- D. Sculley, Matthew Eric Otey, Michael Pohl, Bridget Spitznagel, John Hainsworth, Yunkai Zhou, Detecting Adversarial Advertisements in the Wild. The title is an excellent abstract here, and there are quite a few details about the implementation.
I also attended MUCMD, a workshop on the Meaningful Use of Complex Medical Data shortly afterwards. This workshop is about the emergent area of using data to improve medicine. The combination of electronic health records, the economic importance of getting medicine right, and the relatively weak use of existing data implies there is much good work to do.
This finally gave us a chance to discuss radically superior medical trial designs based on work in exploration and learning
Jeff Hammerbacher‘s talk was a hilarilously blunt and well stated monologue about the need and how to gather data in a usable way.
Amongst the talks on using medical data, Suchi Saria‘s seemed the most mature. They’ve constructed a noninvasive test for problem infants which is radically superior to the existing Apgar score according to leave-one-out cross validation.
From the doctor’s side, there was discussion of the deep balkanization of data systems within hospitals, efforts to overcome that, and the (un)trustworthiness of data. Many issues clearly remain here, but it also looks like serious progress is being made.
Overall, the workshop went well, with the broad cross-section of talks providing quite a bit of extra context you don’t normally see. It left me believing that a community centered on MUCMD is rising now, with attendant workshops, conferences, etc… to be expected.
Nikos pointed out this new york times article about poor clinical design killing people. For those of us who study learning from exploration information this is a reminder that low regret algorithms are particularly important, as regret in clinical trials is measured by patient deaths.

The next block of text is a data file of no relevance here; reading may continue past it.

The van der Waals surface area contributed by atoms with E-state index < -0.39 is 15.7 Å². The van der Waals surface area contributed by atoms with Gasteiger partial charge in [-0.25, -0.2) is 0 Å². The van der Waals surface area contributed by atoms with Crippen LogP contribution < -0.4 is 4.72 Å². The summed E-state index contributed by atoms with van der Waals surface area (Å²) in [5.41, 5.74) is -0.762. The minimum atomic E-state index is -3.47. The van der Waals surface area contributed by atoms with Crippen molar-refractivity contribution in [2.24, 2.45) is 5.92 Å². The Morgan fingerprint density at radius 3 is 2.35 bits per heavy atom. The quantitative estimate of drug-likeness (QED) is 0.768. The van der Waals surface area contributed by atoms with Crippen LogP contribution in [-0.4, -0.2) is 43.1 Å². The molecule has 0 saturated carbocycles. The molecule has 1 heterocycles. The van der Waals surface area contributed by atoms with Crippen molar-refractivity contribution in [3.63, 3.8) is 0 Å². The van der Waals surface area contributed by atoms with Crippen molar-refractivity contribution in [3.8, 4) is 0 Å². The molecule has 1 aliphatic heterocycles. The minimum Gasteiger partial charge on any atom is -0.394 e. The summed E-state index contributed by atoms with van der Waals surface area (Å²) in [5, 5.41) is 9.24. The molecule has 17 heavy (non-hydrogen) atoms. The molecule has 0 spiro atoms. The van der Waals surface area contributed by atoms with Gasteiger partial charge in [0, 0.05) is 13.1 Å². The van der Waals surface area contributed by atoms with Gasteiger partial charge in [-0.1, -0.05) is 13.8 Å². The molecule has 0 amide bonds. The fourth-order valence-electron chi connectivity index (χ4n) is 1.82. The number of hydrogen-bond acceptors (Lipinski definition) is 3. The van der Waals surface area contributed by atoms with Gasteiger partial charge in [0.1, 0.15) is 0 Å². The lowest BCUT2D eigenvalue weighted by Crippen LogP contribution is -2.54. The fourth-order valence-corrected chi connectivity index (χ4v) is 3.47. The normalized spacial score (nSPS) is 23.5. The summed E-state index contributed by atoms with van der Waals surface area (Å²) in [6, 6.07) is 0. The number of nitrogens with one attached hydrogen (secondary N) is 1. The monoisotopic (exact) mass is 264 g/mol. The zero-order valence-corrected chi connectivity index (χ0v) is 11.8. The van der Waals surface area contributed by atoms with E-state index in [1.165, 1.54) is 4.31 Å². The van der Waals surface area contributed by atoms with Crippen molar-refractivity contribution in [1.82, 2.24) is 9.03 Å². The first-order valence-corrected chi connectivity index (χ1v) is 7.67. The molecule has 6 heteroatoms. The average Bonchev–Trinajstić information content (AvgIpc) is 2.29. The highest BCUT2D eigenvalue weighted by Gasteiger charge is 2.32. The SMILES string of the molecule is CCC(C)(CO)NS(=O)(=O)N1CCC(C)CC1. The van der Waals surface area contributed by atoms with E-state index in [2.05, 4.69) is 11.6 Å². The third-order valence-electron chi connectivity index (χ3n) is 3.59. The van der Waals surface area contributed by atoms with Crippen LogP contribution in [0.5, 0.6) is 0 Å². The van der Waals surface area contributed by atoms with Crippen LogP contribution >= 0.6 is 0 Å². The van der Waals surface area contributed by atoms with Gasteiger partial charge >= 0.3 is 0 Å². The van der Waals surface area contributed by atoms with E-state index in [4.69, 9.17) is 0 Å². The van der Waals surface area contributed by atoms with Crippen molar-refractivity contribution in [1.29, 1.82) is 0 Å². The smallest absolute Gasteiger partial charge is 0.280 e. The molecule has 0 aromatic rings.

Two obvious improvements on the experimental design are:
- With reasonable record keeping of existing outcomes for the standard treatments, there is no need to explicitly assign people to a control group with the standard treatment, as that approach is effectively explored with great certainty. Asserting otherwise would imply that the nature of effective treatments for cancer has changed between now and a year ago, which denies the value of any clinical trial.
- An optimal experimental design will smoothly phase between exploration and exploitation as evidence for a new treatment shows that it can be effective. This is old tech, for example in the EXP3.P algorithm (page 12 aka 59) although I prefer the generalized and somewhat clearer analysis of EXP4.P.
Done the right way, the clinical trial for a successful treatment would start with some initial small pool (equivalent to “phase 1″ in the article) and then simply expanded the pool of participants over time as it proved superior to the existing treatment, until the pool is everyone. And as a bonus, you can even compete with policies on treatments rather than raw treatments (i.e. personalized medicine).